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Would You Encourage Your Daughter to Pursue a Material Handling Career?

We need to improve and evolve the culture of how we educate young women.

The U.S. has made great progress over the years in ensuring that half of its population—women—are joining STEM fields. But there is still a long ways to go, as I discovered at this year’s ProMat 2019 show in Chicago.

Reshma Saujani, CEO and founder of Girls Who Code, shocked the ProMat audience with a simple cartoon. It was a scene depicting Barbie, the iconic doll, telling her sister Skipper that she’s designing a video game. To those of us of a certain age, we are glad to see she has stopped brushing her hair and is doing something useful. But just as our hopes rose, they were dashed when she told Skipper that she’ll need Steve and Brian to “turn it into a real game.”

“This is what our young girls are seeing and what they end up believing,” explained Saujani. “And we wonder why they aren’t choosing STEM careers.”

Computing is where the jobs are, Saujani says, and where they will be in the future, but fewer than 1 in 4 computer science graduates today are women. That wasn’t always the case. In 1995, 37% of computer scientists were women. Today, it’s only 24%.

“If we do nothing, in 10 years the percentage of women in computing will decrease to just 22%,” she lamented.

She is, however, on the case. In 2010 she founded Girls Who Code. She was on the campaign trail, as the first Indian-American woman to run for U.S. Congress, and during the obligatory visit to local schools, she noticed the gender gap in computing classes.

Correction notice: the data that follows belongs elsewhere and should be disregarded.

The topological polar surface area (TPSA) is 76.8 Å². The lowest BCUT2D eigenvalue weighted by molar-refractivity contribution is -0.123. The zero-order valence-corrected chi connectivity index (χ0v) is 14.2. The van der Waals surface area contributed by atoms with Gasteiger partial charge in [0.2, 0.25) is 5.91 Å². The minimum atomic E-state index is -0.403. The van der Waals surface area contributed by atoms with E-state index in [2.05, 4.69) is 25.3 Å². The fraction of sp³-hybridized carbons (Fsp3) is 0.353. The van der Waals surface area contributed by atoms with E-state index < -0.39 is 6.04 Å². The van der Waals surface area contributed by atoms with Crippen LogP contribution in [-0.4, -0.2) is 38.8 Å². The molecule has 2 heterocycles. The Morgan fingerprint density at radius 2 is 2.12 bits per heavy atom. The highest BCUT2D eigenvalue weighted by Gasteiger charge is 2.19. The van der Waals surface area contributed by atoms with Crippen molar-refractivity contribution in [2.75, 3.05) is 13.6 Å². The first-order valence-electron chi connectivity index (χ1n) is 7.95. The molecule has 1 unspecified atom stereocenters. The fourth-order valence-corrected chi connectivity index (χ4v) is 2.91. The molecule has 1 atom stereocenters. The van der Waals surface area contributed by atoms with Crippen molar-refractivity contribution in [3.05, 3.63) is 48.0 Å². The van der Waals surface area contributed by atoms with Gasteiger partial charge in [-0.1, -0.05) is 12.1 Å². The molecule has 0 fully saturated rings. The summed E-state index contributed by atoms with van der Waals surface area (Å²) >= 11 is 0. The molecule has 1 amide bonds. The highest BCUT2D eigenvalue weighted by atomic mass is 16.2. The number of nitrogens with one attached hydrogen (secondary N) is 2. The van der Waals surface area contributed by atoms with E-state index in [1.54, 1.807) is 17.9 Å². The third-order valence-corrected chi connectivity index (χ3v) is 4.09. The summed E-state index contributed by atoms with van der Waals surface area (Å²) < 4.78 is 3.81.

So she created a national movement with the goal to “build the largest pipeline of future female engineers in the United States.” To achieve this the organization has developed a variety of hands-on programs. These programs are designed to reach students as far back as elementary school. For the younger potential technical employees, 3rd through 5th grade, there is a free after-school program. Girls in 6th through 12th can take a two-week summer coding class.

There is also a Summer Immersion Program, which is a free seven-week introductory computer science program for 10th-11th grade girls. At the college level there is a program called College Loops.

These programs are paying off. The organization has reached 185,000 girls since 2010.

The group’s alumni are choosing to major in computer science, or related fields, at a rate 15 times the national average. In its annual report, released in April 2018, the group says it is on track to achieve gender parity in entry-level computer science jobs in the United States by 2027.

But more work still needs to be done, says Saujani. She points to something that many women might intuitively know but rarely speak aloud.

“We need to continue to evolve the culture of how we educate our girls,” she says. “There is still a bias in which girls require perfection of themselves and therefore don’t take the chances and risks that boys do. This means they don’t choose fields that they feel they won’t excel in. We have to teach our girls to explore more, fail more and be open to all possibilities.”

Failure is standard mantra in any management program worth its salt. Failure leads to success. But I guess that message has not reached the women who will one day be in management roles. I am hopeful, however, that the learning path, beginning at a young age, that Girls Who Code as well as other female mentoring programs provide will go a long way toward teaching girls that success is often rerouted through failure.

I’m positive that soon Barbie will be depicted giving a presentation of her tech company to an audience of eager venture capitalists.

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